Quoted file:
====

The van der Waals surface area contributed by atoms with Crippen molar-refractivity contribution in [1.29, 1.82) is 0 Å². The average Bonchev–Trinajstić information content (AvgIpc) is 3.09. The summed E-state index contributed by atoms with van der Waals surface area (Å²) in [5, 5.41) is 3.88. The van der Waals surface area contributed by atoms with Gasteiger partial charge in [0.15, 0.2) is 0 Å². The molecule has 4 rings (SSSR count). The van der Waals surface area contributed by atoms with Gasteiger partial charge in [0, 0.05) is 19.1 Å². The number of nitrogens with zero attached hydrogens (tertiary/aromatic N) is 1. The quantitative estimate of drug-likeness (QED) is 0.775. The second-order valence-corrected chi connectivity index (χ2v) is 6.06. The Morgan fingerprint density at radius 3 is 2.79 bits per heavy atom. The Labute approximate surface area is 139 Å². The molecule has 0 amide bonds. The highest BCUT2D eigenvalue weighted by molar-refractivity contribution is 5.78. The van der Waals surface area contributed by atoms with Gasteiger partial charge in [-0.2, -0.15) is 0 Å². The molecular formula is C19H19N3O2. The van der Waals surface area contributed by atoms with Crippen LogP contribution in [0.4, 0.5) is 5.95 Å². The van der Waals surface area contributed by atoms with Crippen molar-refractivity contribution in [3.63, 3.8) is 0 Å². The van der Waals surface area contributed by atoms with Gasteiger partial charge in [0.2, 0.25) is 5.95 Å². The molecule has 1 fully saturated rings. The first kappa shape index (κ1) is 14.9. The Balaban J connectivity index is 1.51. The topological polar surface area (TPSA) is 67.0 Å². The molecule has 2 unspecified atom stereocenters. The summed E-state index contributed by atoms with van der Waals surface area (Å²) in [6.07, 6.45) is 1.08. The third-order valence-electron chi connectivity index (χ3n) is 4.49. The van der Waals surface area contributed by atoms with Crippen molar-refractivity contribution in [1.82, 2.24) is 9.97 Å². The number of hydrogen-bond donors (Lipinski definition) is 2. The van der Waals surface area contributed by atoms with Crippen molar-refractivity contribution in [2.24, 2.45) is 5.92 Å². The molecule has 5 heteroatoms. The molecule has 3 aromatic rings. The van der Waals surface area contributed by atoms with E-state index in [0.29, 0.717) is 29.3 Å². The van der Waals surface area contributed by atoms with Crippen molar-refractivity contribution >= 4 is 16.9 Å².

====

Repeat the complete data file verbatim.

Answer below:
The van der Waals surface area contributed by atoms with Crippen molar-refractivity contribution in [1.29, 1.82) is 0 Å². The average Bonchev–Trinajstić information content (AvgIpc) is 3.09. The summed E-state index contributed by atoms with van der Waals surface area (Å²) in [5, 5.41) is 3.88. The van der Waals surface area contributed by atoms with Gasteiger partial charge in [0.15, 0.2) is 0 Å². The molecule has 4 rings (SSSR count). The van der Waals surface area contributed by atoms with Gasteiger partial charge in [0, 0.05) is 19.1 Å². The number of nitrogens with zero attached hydrogens (tertiary/aromatic N) is 1. The quantitative estimate of drug-likeness (QED) is 0.775. The second-order valence-corrected chi connectivity index (χ2v) is 6.06. The Morgan fingerprint density at radius 3 is 2.79 bits per heavy atom. The Labute approximate surface area is 139 Å². The molecule has 0 amide bonds. The highest BCUT2D eigenvalue weighted by molar-refractivity contribution is 5.78. The van der Waals surface area contributed by atoms with Gasteiger partial charge in [-0.2, -0.15) is 0 Å². The molecular formula is C19H19N3O2. The van der Waals surface area contributed by atoms with Crippen LogP contribution in [0.4, 0.5) is 5.95 Å². The van der Waals surface area contributed by atoms with Crippen molar-refractivity contribution in [3.63, 3.8) is 0 Å². The van der Waals surface area contributed by atoms with Gasteiger partial charge in [0.2, 0.25) is 5.95 Å². The molecule has 1 fully saturated rings. The first kappa shape index (κ1) is 14.9. The Balaban J connectivity index is 1.51. The topological polar surface area (TPSA) is 67.0 Å². The molecule has 2 unspecified atom stereocenters. The summed E-state index contributed by atoms with van der Waals surface area (Å²) in [6.07, 6.45) is 1.08. The third-order valence-electron chi connectivity index (χ3n) is 4.49. The van der Waals surface area contributed by atoms with Crippen molar-refractivity contribution in [1.82, 2.24) is 9.97 Å². The number of hydrogen-bond donors (Lipinski definition) is 2. The van der Waals surface area contributed by atoms with Crippen molar-refractivity contribution in [2.24, 2.45) is 5.92 Å². The molecule has 5 heteroatoms. The molecule has 3 aromatic rings. The van der Waals surface area contributed by atoms with E-state index in [0.29, 0.717) is 29.3 Å². The van der Waals surface area contributed by atoms with Crippen molar-refractivity contribution >= 4 is 16.9 Å².